Tuesday, October 25, 2011

America's Child Abuse Epidemic

Seema Jilani wrote this frank, and frankly horrifying, piece on the currently occurring epidemic of child abuse in America for UK's Guardian.  Along with the stories and statistics she quotes in the article, Seema provides a link to a BBC News 6-screen summary of their documentary on American child abuse - well worth reading as well.

There's nothing more for me to say here at WNL.  I hope you will read Seema's article and get some facts, sadly provided by another country's TV network resources, on the state of America's children.  Come back to comment, please.

Monday, October 17, 2011

Domestic Violence Tragedy: Surprise! Intelligent Reporting

A quiet California beach town was rocked last week by the unbelievable shooting of 8 people in a hair salon by the husband of one of the victims.  Aside from the unusually high body count, this episode of domestic violence is notable for the fact that it was reported nationally, in a Huffington Post article written by Associated Press reporters Amy Taxin and John Rogers, as straight-up DV, with intelligently gathered background information, and a profile of both the shooter and his primary target, his ex-wife.  

They even took the time to establish that the motivation for the vengeful shooting of the woman and her friends and co-workers was the accused's rage over his inability to get complete decision-making control over their child, a 7-year-old son.

Contrast this article with the typical "domestic dispute" reporting where it's all about the guy (rarely is the woman in the relationship the murderer in these stories) who is described at length by neighbors and coworkers as a great guy, a give you the shirt off his back type, who inexplicably snapped and did something no one could have predicted.  Dead spouse and children are barely mentioned.  It's all about him and the big mystery of how the violence could have happened.

WNL was particularly impressed with the time the AP team had obviously taken to interview friends, neighbors, a court-appointed psychologist, relatives on both sides, and shooter Dekraai's personal psychiatrist, who testified in the recent court hearing where Dekraii's demand to be awarded "'final decision making authority" when it came to matters involving their son's education and his medical and psychological treatment' was denied by the judge.

This is one of the rare treatments of a fatal domestic violence episode in the press where, even right after the fact, journalists made an effort to tell the whole story, dirty laundry and all, so readers aren't left thinking "a nice guy just snapped". (Continuing coverage of the story at HP.)  

Takeaway:  It happened to people just like you and me, and there is an explanation - it's called domestic violence.

Friday, October 7, 2011

Why You Really Do Need a Safety Plan - Part I

Why this series:  I talk about safety planning a lot because I'm a domestic violence advocate and the women who come to the nonprofit where I offer my time are trying to modify or leave relationships that have more than the usual problems.  Yet the response I often get, even from someone who has just been in court asking for a Restraining Order against her spouse (same thing as a Protective Order), is "No, I don't need to do any safety planning.  I have it covered."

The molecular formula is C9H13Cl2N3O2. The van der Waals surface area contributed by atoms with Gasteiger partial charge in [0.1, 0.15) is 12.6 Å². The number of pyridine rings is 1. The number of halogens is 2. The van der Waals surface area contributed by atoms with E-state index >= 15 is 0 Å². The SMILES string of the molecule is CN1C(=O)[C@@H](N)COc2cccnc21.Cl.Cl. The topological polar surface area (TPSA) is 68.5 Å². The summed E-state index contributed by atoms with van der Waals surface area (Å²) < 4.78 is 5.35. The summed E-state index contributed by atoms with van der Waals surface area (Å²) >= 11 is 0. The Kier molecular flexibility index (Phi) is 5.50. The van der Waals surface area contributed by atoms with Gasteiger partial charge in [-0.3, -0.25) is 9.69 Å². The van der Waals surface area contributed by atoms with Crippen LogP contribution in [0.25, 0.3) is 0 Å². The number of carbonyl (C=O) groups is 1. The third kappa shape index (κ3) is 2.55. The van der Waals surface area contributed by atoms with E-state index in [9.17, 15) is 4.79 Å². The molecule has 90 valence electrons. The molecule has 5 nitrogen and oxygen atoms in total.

Time passes, and without fail, there's another incident, usually something that could have been prevented or at least made unlikely with some prior actions on our client's part, yet even then safety planning is far from her thoughts.  She's shocked, rattled, dismayed, can't quite believe the new situation.  Safety planning still remains a hard sell.

I feel frustrated and helpless.  Now is not the time to tell the woman in front of me "Why didn't you listen to me?  We could have taken some simple steps to protect your property (privacy, money, or whatever)."  This series of articles on safety planning, to be honest, is as much to calm my frustration as it is to give you a heads up about protecting yourself.  Let's hope both of us get some benefit from the information that follows.


Situation:  Brenda is faced with the possibility that she may not be able to salvage her 10-year marriage to Brad, who has lost his promising career and responded to the stress by becoming unpredictable, hostile, and, Brenda suspects,  using drugs, maybe meth or cocaine.  She asks him to leave and he goes to stay with a friend, leaving her and two school-aged children in the family home. 

Brad misses the children, so Brenda allows him to visit them on Saturday afternoon while she goes out.  While she is absent, and in front of the children, Brad packs and moves valuable items from the home, including some of the children's toys.  On Brenda's return, he says he wants the children to have some of their things at his new place, and besides half of everything belongs to him so he can do whatever he wants.  Brenda is horrified, and now has to deal with two confused and upset children, who do not understand why Dad took their toys.